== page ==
Admission to this course is restricted to:
BA students in Filosofie, who have successfully completed at least 70 ECTS credits of the mandatory components of the first and second year of their bachelor’s programme, including History of Modern Philosophy, History of Political Philosophy or Griekse en Romeinse filosofie, Ethiek, Politieke filosofie / Political Philosophy.
BA students in Philosophy: Global and Comparative Perspectives, who have successfully completed at least 70 ECTS credits of the mandatory components of the first and second year of their bachelor’s programme, including World Philosophies: Greek and Roman Antiquity, World Philosophies: Modern Europe, Ethics, Political Philosophy.
Pre-master’s students in Philosophy who are in possession of an admission statement and who have to complete an advanced seminar, to be selected from package B.
This course will be devoted to a comprehensive review of Immanuel Kant’s moral philosophy. His moral theory is well-known for downgrading feelings and inclinations in favour of pure reason. In this theory, most of our psychological, empirical conditions, such as our instincts, natural feelings and desires – especially affects and passions, are indeed seen as obstacles we must overcome if we are to become virtuous. And Kant’s discussions of the fundamental principle of morality in the Groundwork and the Critique of Practical Reason give us grounds for subscribing to this reconstruction. However, in his Metaphysics of Morals and Anthropology from a Pragmatic Point of View, Kant extensively discusses the relevance of certain psychological conditions to our moral agency. Over the past few decades, Kant’s theory of virtue and his empirical psychology have received increasing attention. The subjective, psychological conditions that enable or aid human morality, such as conscience, self-control, moral feelings and cultivated sympathetic feelings, have also been addressed in great detail. Against the common caricature of the Kantian virtuous agent as someone who must be purely rational or devoid of feeling, it has been argued that certain feelings play a positive role in Kant’s doctrine of virtue. We will first turn to the key concepts Kant uses to explain “pure morality”, but special attention will be paid to the conceptions that he develops to capture human moral agency, or to describe how human beings apply general moral principles in real-life situations.
This course aims to provide students with a detailed knowledge of the main features of Kant’s ethics.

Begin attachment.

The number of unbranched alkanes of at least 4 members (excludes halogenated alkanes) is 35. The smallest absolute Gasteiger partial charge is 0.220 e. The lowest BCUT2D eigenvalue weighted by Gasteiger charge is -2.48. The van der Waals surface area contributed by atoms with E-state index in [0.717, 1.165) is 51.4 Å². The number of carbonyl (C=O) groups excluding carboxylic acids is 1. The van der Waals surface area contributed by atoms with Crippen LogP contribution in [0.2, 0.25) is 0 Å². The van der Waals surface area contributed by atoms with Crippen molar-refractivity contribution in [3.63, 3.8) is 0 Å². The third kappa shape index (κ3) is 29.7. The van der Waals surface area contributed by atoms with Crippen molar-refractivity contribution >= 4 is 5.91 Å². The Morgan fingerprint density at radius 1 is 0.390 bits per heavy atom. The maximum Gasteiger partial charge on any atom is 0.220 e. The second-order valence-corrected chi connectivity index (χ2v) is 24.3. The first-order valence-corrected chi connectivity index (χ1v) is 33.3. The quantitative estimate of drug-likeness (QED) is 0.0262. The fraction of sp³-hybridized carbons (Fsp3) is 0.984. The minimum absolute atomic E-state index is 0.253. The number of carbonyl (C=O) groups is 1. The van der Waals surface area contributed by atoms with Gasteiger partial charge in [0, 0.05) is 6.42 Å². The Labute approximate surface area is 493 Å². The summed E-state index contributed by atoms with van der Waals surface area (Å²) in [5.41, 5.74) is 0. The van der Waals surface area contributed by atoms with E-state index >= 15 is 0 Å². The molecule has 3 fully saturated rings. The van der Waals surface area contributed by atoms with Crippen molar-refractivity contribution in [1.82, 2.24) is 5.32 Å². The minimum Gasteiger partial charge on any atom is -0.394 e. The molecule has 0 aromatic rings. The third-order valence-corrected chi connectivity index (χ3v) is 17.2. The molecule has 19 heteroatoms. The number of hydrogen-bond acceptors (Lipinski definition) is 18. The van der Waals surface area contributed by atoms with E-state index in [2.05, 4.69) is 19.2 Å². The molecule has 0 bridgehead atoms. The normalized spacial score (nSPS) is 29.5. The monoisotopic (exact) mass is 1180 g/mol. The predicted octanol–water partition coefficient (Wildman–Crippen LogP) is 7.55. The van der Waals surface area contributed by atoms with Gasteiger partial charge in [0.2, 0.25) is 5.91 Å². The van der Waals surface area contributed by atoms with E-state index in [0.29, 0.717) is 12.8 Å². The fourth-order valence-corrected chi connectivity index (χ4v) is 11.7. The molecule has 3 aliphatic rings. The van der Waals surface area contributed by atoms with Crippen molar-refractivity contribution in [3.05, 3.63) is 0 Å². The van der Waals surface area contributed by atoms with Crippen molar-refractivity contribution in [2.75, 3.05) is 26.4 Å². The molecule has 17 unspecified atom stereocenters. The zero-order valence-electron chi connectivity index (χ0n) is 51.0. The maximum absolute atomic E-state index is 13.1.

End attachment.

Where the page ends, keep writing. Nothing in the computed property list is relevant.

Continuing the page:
Students who successfully complete the course will have:
a good understanding of the following concepts: autonomy, maxims, the categorical imperative, heteronomy, virtue, self-control, inner freedom, affects, passions, inclinations, moral strength, moral ends, moral judgment, autocracy, moral motivation, moral feeling, sympathy, conscience, character, moral weakness, duties to oneself and duties to others;
insight into the relationship between the pure and the empirical perspective in Kant’s ethics.
Students who successfully complete the course will be able to:
explain Kant’s ethical views;
critically engage with Kant’s texts and the assigned secondary literature.
The timetables are available through My Timetable.
Mode of instruction
Class attendance is required.
The final mark for the course is established by determination of the weighted average of the two papers:
Midterm paper: 20%
Final paper: 80%
Successful completion of the presentation is required.
If the final mark is unsatisfactory, there is an option for re-examination by writing a paper. The mark for the resit will replace all previously earned marks for subtests. No separate resits will be offered for mid-term test. Class participation and the presentation are required for taking the resit.
Inspection and feedback
How and when an exam review will take place will be disclosed together with the publication of the exam results at the latest. If a student requests a review within 30 days after publication of the exam results, an exam review will have to be organized.
Literature will be made available at the beginning of the course.
Enrolment through MyStudymap is not possible for this course. Students are requested to submit their preferences for the third-year electives by means of an online registration form. They will receive the instruction and online registration form by email (uMail account); in June for courses scheduled in semester 1, and in December for courses scheduled in semester 2. Registration in uSis will be taken care of by the Education Administration Office.
For substantive questions, contact the lecturer listed in the information bar at the right hand side of the page.
For questions about enrolment, admission, etc., contact the Education Administration Office Huizinga